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Neuroreflexotherapy (NRT) is an alternative medicine pain management therapy for the treatment of low back pain (LBP).[1] Small pieces of metal are placed just under the surface of the skin in the ear and back, and are intended to interrupt the neural pain processes.[1]

Medical uses[edit]

A 2005 Cochrane review found that "NRT appears to be a safe and effective intervention for the treatment of chronic non-specific LBP", and that it is more effective than placebo for chronic pain, but its effectiveness for non-chronic low back pain is unclear.[2] These findings were based on a small number of specialized clinics in Spain and so may not be applicable to other areas.[2]


In the procedure, small pieces of metal are placed in the skin of the back and ear: staples are placed through the outer layer of skin, and burins are implanted just beneath the skin surface. The pieces are either removed or fall out on their own between two weeks and three months after implantation. The procedure is done on an outpatient basis, and takes about one hour to complete. A 2005 review did not find reports of pain or scarring associated with the procedure.[1]

Mechanism of action[edit]

The pieces of metal are placed in locations believed to be in neural pain transmission pathways in order to interrupt them. The locations chosen are specific dermatomes in the back - regions served by a particular nerve root - along with what Marlowe describes as associated "referred tender points" in the ear.[1] This combination of locations is theorized to reduce pain by interfering with the neural pain transmission and processing pathways, interrupting nerve signals that tighten the lower back muscles, and reducing neurogenic inflammation.[1] The metal pieces in the lower back stimulate the release of peptides that inhibit the generation of pain messages, and the ones in the ear are theorized to activate pain-relieving mechanisms in the brain.[1]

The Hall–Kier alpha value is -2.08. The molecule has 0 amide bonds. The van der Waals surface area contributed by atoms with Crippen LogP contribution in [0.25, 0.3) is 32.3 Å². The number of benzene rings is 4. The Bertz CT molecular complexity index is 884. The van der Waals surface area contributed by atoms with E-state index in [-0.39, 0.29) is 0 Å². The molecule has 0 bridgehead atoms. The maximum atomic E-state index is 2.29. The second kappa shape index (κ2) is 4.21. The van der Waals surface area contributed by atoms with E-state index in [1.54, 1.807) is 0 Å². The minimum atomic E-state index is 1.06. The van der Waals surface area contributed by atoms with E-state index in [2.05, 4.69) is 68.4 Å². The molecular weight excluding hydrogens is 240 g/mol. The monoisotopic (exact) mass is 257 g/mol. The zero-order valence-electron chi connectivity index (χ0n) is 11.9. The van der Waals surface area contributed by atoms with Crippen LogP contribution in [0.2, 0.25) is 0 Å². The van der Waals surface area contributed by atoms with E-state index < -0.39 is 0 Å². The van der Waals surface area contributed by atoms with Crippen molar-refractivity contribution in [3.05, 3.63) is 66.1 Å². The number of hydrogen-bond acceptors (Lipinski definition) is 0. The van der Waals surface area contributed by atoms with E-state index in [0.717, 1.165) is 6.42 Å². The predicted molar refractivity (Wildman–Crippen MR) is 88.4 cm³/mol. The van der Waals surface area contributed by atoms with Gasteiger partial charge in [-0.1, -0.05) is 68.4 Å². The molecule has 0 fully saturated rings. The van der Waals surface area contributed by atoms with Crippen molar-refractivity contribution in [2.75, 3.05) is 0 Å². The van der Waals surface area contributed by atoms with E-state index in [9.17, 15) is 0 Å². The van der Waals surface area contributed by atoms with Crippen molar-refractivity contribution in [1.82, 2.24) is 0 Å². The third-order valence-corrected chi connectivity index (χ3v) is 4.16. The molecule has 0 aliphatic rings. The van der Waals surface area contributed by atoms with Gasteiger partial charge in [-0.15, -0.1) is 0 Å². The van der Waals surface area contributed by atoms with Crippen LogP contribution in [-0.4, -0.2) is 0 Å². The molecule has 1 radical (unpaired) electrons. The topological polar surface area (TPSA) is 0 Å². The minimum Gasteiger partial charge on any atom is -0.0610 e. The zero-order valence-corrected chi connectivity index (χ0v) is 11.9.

Neurorreflexotherapy was invented in Spain in the late 1970s by René Kovacs, and was then further developed by the Kovacs Foundation.[citation needed] In the 1990s, the Spanish National Health System began offering the treatment to patients.[citation needed]


  1. ^ a b c d e f Marlowe D (September 2012). "Complementary and alternative medicine treatments for low back pain". Prim. Care 39 (3): 533–46. doi:10.1016/j.pop.2012.06.008. PMID 22958563. 
  2. ^ a b Urrútia G, Burton K, Morral A, Bonfill X, Zanoli G (March 2005). "Neuroreflexotherapy for nonspecific low back pain: a systematic review". Spine 30 (6): E148–53. doi:10.1097/01.brs.0000155575.85223.14. PMID 15770167.